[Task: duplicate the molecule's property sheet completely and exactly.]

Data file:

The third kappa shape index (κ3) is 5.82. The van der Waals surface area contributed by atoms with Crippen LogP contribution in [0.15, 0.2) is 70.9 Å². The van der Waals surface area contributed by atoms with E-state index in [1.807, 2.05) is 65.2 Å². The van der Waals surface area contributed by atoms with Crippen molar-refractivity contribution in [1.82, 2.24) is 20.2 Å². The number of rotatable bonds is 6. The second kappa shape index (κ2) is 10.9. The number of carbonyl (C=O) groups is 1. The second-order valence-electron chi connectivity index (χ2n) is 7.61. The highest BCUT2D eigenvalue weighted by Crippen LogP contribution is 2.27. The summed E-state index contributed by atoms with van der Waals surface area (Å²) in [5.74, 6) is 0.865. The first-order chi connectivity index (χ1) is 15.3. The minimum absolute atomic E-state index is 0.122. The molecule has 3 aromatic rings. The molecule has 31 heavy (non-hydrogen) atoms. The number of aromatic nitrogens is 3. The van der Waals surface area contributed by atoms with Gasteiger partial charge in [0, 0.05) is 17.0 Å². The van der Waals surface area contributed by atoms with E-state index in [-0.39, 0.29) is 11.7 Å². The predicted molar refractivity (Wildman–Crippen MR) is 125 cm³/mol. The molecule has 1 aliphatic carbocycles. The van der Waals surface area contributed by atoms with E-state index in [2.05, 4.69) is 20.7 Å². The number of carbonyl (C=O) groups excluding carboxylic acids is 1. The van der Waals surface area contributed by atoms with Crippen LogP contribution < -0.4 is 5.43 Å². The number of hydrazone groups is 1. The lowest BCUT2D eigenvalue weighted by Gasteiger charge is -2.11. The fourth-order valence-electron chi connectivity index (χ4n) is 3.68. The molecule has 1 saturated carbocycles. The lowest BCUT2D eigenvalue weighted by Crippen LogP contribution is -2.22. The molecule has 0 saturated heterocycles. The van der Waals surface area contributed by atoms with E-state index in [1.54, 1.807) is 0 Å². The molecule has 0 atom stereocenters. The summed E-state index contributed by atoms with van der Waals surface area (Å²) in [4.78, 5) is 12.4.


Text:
The third kappa shape index (κ3) is 5.82. The van der Waals surface area contributed by atoms with Crippen LogP contribution in [0.15, 0.2) is 70.9 Å². The van der Waals surface area contributed by atoms with E-state index in [1.807, 2.05) is 65.2 Å². The van der Waals surface area contributed by atoms with Crippen molar-refractivity contribution in [1.82, 2.24) is 20.2 Å². The number of rotatable bonds is 6. The second kappa shape index (κ2) is 10.9. The number of carbonyl (C=O) groups is 1. The second-order valence-electron chi connectivity index (χ2n) is 7.61. The highest BCUT2D eigenvalue weighted by Crippen LogP contribution is 2.27. The summed E-state index contributed by atoms with van der Waals surface area (Å²) in [5.74, 6) is 0.865. The first-order chi connectivity index (χ1) is 15.3. The minimum absolute atomic E-state index is 0.122. The molecule has 3 aromatic rings. The molecule has 31 heavy (non-hydrogen) atoms. The number of aromatic nitrogens is 3. The van der Waals surface area contributed by atoms with Gasteiger partial charge in [0, 0.05) is 17.0 Å². The van der Waals surface area contributed by atoms with E-state index in [-0.39, 0.29) is 11.7 Å². The predicted molar refractivity (Wildman–Crippen MR) is 125 cm³/mol. The molecule has 1 aliphatic carbocycles. The van der Waals surface area contributed by atoms with E-state index in [2.05, 4.69) is 20.7 Å². The number of carbonyl (C=O) groups excluding carboxylic acids is 1. The van der Waals surface area contributed by atoms with Crippen LogP contribution < -0.4 is 5.43 Å². The number of hydrazone groups is 1. The lowest BCUT2D eigenvalue weighted by Gasteiger charge is -2.11. The fourth-order valence-electron chi connectivity index (χ4n) is 3.68. The molecule has 1 saturated carbocycles. The lowest BCUT2D eigenvalue weighted by Crippen LogP contribution is -2.22. The molecule has 0 saturated heterocycles. The van der Waals surface area contributed by atoms with E-state index in [1.54, 1.807) is 0 Å². The molecule has 0 atom stereocenters. The summed E-state index contributed by atoms with van der Waals surface area (Å²) in [4.78, 5) is 12.4.